Magpie Studio’s identity for children’s art therapy practice Magic Canvas balances “play with professionalism”

The London-based studio’s identity is built from the idea of highlighting the benefits of drawing one’s feelings.

14 May 2021
Reading Time
2 minute read


London-based creative agency Magpie Studio have created a new brand identity for children’s art therapy practice, Magic Canvas. Built from the simple idea of wanting to highlight the benefits of drawing how one feels, Magpie Studio’s approach thoroughly keeps its audience in mind. As a result, this new identity challenges “the common misconception of psychotherapy being clinical and inaccessible,” explains a release on the studio’s approach.

“Child psychotherapy is an adult world, littered with academic descriptions and earnest headshots,” continues the release. “Too often, it strikes dear into the same minds it’s trying to reach.” In turn, Magpie Studio chose elements that would strike the balance between representing the thoughtful approach of Magic Canvas as a practice, as well as the children who will take part.

For example, the colour palette seen across the identity – both in Magic Canvas’ communications and the literal art packs children will use – has been selected from a palette of Crayola colours of pink, yellow, green and blue. Other elements in the identity are purposefully unpretentious, such as the illustration style as well as the serif font chosen to communicate clearly.


Magpie Studio: Magic Canvas (Copyright © Magpie Studio, 2021)

As well as this creative direction for Magic Canvas, the studio additionally built a complete therapy toolkit utilising the identity. This includes rubber stamps, workbooks and interactive card games to encourage discussion in sessions. Beyond in-person sessions, the workbooks also include downloadable resources “to keep the conversation going after”, says the studio.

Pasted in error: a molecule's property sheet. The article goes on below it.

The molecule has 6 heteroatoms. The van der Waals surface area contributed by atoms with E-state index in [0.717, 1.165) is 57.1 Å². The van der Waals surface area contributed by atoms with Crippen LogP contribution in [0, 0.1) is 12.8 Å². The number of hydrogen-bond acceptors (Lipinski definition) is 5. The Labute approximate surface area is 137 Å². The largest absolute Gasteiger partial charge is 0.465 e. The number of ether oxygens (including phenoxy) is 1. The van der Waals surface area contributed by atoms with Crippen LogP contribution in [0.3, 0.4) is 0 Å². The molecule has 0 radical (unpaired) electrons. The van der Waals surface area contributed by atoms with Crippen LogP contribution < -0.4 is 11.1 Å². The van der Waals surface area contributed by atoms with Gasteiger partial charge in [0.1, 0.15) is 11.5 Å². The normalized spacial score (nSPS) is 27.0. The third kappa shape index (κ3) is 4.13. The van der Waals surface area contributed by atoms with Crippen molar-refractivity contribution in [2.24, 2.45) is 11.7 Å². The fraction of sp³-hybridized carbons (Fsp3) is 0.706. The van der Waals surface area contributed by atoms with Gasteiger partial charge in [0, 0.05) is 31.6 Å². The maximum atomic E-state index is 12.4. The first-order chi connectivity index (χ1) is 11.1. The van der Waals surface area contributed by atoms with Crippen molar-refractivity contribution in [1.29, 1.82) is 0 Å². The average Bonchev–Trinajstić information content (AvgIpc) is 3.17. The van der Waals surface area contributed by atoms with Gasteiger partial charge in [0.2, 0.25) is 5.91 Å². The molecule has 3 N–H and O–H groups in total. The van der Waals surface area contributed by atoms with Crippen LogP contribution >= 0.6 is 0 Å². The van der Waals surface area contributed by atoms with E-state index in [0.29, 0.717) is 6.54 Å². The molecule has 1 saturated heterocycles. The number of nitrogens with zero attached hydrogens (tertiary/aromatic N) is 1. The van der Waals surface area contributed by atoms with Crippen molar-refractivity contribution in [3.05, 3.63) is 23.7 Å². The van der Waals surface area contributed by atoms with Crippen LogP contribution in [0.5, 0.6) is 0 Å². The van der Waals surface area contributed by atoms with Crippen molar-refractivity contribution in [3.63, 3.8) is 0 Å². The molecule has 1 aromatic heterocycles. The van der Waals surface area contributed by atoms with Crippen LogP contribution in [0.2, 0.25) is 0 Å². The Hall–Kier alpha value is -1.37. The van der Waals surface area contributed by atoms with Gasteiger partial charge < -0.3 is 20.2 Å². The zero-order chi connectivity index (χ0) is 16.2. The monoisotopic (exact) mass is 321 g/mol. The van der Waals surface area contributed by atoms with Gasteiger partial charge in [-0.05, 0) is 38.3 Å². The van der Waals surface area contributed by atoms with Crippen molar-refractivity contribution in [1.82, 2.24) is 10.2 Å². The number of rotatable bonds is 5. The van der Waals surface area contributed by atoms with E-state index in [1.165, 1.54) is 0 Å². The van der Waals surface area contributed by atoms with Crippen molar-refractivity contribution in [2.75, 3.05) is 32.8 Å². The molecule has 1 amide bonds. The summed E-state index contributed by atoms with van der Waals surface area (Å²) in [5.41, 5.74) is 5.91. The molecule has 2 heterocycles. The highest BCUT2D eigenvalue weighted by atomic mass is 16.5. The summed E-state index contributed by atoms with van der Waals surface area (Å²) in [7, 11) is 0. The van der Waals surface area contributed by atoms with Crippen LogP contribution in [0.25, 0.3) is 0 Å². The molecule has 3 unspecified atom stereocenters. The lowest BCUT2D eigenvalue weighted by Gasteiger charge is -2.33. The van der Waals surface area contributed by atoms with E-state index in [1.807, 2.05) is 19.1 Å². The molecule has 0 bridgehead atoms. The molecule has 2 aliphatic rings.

On the final direction, Magpie Studio says: “The branding exercise wasn’t driven by ambitious commercial objectives and targets. The aim was to challenge industry norms, and take some of the fear out of therapy – making a daunting experience more accessible and friendly.” And finally, the studio recognises “the need to balance play with professionalism – to appear fun for kids, whilst inspiring trust in their primary carers.”

GalleryMagpie Studio: Magic Canvas (Copyright © Magpie Studio, 2021)

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About the Author

Lucy Bourton

Lucy joined It’s Nice That as an editorial assistant in July 2016 after graduating from Chelsea College of Art. In October 2016 she became a staff writer on the editorial team and in January 2019 was made It’s Nice That’s deputy editor. Feel free to get in contact with Lucy about new and upcoming creative projects or editorial ideas for the site.

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